Government claims that shares in state-owned power companies will remain in New Zealand hands after its asset sales programme were made without official advice it emerged yesterday.
In an election tussle where state asset sales have been a major issue, the Government is facing the prospect that reports on the plan, which it has so far withheld, will be released two days before New Zealanders head to the polling booths.
National has sought to allay voters' concerns about its plans to raise $5 billion to $7 billion through the partial sale of four energy companies and Air NZ by saying 85 to 95 per cent of the shares would go to New Zealand investors and no single shareholder will be able to own more than 10 per cent.
But One News last night said it had sought the advice the Government based its asset sales plan on from ministers under the Official Information Act.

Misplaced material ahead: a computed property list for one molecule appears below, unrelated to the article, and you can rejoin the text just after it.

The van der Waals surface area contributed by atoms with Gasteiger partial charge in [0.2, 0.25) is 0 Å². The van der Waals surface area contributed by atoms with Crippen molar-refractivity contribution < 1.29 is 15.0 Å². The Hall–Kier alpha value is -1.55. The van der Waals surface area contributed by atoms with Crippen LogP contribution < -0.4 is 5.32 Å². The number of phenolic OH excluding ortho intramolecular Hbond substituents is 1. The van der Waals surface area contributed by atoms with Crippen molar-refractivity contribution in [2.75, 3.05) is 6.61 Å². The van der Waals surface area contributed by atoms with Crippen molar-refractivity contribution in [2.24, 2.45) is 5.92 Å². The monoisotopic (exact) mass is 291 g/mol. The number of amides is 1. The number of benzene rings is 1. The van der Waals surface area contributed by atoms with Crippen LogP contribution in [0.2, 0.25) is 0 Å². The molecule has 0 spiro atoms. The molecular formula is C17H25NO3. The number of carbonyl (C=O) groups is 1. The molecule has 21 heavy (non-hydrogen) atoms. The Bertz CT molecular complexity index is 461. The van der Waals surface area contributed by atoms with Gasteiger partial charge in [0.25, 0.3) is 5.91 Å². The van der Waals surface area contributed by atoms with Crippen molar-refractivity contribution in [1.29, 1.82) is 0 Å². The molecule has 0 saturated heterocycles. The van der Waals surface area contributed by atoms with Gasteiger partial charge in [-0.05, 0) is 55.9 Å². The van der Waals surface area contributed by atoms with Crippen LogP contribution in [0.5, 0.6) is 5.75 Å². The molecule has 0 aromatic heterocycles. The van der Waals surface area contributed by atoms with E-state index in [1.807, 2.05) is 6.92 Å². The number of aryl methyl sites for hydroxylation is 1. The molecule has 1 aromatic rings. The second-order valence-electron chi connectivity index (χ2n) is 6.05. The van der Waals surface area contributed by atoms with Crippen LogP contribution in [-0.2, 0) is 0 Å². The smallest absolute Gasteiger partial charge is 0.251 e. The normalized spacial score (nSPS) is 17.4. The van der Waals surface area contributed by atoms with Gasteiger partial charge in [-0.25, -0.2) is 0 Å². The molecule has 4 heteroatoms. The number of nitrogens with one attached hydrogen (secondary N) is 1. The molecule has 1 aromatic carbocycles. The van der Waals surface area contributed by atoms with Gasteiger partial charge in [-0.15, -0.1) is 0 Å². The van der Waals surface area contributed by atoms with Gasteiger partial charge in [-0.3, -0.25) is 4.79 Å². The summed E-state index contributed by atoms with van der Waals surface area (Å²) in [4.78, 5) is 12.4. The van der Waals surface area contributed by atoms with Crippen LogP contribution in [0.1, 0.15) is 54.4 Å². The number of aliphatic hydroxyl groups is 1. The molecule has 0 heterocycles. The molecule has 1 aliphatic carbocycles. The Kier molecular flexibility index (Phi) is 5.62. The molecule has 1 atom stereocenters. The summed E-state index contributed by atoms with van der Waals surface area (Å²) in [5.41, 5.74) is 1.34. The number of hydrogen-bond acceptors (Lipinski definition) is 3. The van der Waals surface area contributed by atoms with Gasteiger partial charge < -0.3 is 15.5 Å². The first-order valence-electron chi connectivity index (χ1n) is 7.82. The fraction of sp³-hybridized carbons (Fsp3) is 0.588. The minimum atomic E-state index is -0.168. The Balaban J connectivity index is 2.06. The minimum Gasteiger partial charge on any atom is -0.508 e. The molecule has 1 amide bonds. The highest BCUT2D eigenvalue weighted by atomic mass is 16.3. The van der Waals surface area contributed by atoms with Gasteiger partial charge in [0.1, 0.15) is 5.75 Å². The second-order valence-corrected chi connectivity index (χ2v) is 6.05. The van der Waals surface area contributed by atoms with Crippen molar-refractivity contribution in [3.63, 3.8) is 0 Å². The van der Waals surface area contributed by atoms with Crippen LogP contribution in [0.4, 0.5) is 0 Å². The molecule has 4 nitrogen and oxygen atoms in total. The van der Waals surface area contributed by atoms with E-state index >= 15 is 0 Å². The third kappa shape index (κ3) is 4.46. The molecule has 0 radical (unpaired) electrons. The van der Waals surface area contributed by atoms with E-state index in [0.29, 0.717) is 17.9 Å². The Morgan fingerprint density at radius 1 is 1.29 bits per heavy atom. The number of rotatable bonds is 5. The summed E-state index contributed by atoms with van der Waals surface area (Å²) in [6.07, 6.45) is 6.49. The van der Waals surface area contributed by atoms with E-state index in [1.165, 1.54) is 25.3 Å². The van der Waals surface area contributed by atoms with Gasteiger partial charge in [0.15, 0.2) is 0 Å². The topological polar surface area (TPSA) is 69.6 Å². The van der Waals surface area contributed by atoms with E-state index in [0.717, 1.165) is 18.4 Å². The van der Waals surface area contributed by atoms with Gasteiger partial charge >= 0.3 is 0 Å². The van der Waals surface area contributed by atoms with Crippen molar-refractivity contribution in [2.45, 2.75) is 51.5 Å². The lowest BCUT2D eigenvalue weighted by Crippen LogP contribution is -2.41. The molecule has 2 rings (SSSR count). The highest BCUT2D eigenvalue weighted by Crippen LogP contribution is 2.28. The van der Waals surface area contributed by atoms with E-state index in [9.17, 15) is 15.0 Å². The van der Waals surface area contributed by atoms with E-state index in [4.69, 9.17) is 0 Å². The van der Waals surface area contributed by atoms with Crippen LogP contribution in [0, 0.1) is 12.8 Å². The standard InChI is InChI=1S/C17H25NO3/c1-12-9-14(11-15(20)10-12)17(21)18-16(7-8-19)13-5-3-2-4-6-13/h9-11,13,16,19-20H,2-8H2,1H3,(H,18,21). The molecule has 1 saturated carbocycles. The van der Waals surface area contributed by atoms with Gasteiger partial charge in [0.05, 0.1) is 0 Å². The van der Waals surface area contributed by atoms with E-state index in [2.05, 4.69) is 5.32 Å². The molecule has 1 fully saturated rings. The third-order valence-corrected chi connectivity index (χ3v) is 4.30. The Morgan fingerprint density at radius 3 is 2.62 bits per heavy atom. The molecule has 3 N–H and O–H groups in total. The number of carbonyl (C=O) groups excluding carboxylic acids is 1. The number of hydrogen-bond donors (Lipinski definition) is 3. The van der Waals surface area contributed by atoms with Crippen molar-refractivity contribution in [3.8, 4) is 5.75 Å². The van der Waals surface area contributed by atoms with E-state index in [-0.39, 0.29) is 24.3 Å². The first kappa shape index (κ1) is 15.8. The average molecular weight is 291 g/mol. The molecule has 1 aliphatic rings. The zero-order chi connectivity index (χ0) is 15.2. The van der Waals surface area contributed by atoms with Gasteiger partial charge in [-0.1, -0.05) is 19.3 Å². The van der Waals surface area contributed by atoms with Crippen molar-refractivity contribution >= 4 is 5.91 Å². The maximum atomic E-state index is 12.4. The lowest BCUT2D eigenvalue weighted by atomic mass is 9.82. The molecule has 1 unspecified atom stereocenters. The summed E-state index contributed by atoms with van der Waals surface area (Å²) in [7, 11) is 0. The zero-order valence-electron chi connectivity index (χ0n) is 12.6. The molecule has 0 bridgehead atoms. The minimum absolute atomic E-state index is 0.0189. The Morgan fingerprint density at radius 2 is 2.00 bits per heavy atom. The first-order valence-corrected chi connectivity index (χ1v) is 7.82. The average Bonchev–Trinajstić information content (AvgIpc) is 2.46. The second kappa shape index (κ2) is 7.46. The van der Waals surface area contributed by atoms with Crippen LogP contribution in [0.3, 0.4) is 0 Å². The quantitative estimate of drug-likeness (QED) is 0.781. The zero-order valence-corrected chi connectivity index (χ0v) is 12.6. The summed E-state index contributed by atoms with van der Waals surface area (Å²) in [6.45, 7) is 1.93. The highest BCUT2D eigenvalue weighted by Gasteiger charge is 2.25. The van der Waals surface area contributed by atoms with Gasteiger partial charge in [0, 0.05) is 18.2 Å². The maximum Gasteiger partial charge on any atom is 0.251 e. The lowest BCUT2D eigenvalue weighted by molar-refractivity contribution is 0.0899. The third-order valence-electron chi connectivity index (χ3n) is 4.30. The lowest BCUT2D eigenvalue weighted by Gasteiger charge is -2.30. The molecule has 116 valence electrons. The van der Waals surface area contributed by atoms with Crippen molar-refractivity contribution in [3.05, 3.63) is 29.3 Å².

It had been denied that information and then went to the Ombudsman to appeal the Government's decision.
While the Ombudsman chose not to have the information released, it revealed the Government's assurances were based largely on the views of ministerial employees and on informal discussions with finance industry figures.
One News reported that Treasury admitted it had not provided Minister of Finance Bill English with any advice about the workability of a 10 per cent shareholding cap.
"It looks like National has deceived New Zealand, tried to cover it up and been caught out," Labour leader Phil Goff said.
One News also reported a significant amount of information about the asset sales plan was being withheld from the public, including five official reports.
However, the Ombudsman upheld the Government's decision not to release the documents saying disclosing the information could affect the returns gained from the sales, in turn having a significant economic impact.
Labour campaign spokesman Grant Robertson said Mr Key and other senior ministers had been caught out "attempting to hoodwink the public".
Yesterday's report on the advice backing National's assurances over the asset sales programme "weakens an already flimsy case" for the plan, he said.